Chinese Yuan Still Lower on Reports US Will Not Label China ‘Currency Manipulator’

The Chinese yuan is still trading lower on Friday, despite reports that the US Treasury Department will not label the world’s second-largest economy a â€œcurrency manipulator.” The positive news was offset by an International Monetary Fund (IMF) forecast that lowers the nation’s economic growth over the next two years amid the US-China trade spat.

For months, the US government has said that it is working with other G7 nations to closely monitor the Chinese yuan’s performance. While some, including President Donald Trump, have suggested that Beijing is manipulating the yuan, others contend that the yuan’s recent descent has been because of sluggish economic growth and the trade dispute. Also, prior to the recent collapse, the yuan had been appreciating.
After further analysis, an internal Treasury report will be submitted to Secretary Steven Mnuchin on Monday. According to Politico, the report is expected to encourage Mnuchin that he should not name China on a list of currency manipulators. However, it does recommend that China should be added to a monitoring list.
It should be noted that the yuan is Asia’s worst performing currency in 2018.
The Institute of International Finance (IIF) does not believe the People’s Bank of China (PBOC) is fiddling with the currency’s exchange rate. Speaking in an interview with CNBC at the IIF Annual Membership Meeting in Bali, Indonesia, CEO and president Tim Adams argued the trade war will have a greater impact on monetary policy.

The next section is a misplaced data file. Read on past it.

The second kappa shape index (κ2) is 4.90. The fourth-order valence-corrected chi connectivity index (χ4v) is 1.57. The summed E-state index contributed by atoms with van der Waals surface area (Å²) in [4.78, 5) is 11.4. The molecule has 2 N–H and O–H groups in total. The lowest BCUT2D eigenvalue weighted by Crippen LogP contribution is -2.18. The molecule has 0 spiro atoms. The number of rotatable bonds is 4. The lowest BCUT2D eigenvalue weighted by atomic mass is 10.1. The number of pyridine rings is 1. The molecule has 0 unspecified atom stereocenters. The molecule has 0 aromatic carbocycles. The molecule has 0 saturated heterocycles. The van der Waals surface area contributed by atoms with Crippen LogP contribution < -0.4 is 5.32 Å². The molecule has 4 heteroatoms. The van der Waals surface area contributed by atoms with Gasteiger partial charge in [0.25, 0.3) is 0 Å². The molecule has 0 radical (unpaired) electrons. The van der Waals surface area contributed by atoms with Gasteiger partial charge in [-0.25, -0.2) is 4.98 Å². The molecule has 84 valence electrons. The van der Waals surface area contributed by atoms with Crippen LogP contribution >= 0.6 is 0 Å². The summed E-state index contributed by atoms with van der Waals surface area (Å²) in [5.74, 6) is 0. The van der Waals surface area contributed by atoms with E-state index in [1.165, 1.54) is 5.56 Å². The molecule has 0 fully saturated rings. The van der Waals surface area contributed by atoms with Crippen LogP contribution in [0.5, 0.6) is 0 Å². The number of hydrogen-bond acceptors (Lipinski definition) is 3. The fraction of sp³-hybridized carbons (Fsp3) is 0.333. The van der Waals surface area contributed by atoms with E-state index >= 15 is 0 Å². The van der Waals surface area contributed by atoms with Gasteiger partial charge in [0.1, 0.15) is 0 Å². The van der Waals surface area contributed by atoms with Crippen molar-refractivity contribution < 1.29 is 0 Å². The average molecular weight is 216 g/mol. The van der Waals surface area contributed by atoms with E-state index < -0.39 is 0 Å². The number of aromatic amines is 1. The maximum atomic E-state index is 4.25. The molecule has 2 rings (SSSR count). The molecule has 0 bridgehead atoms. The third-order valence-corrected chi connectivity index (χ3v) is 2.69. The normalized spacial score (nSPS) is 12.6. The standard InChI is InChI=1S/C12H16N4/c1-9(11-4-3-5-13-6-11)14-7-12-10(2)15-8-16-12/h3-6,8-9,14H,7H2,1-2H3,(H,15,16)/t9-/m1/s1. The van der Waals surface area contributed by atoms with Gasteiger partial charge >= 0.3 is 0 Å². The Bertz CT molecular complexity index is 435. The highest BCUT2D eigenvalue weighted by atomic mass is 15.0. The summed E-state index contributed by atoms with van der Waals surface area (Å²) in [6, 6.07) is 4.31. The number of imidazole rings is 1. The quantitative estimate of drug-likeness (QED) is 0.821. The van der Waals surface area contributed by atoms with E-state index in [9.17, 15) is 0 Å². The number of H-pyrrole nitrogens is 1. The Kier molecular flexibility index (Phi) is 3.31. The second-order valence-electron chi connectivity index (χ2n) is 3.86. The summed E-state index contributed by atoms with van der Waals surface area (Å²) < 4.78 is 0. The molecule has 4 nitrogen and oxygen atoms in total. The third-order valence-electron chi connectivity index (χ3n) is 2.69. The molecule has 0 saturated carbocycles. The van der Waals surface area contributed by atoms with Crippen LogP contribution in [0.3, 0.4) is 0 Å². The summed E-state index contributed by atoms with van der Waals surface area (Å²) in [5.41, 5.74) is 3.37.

In fact, we’re back to where we were in 2016. Look, their economy is weakening, they’re running a more accommodative monetary policy, they have a flexible exchange rate, you would expect their currency to weaken. I suspect they won’t be found a manipulator. I don’t think they are manipulating the exchange rate.

The yuan might tumble even further on a weakening economy. The IMF warned that China could see annual growth weaken to just under 2% in 2019 and 2020. It might be counterintuitive, but the IMF notes that investor confidence and rattled financial markets are affecting the economy more than the tariff spat.
Changyong Rhee, director of the IMF’s Asia and Pacific Department, stated:

This is one of the reasons why we feel that headwinds may last longer. I don’t know what will be the end … I think the lessons we have taken is how much the global financial markets and real economy are well integrated, no one can be free from such shocks.

In the end, there will be no winner from the global trade war.

The USD/CNY currency pair rose 0.39% to 6.9168, from an opening of 6.8899, at 14:58 GMT on Friday. The EUR/CNY dipped 0.04% to 7.9837, from an opening of 7.9871.

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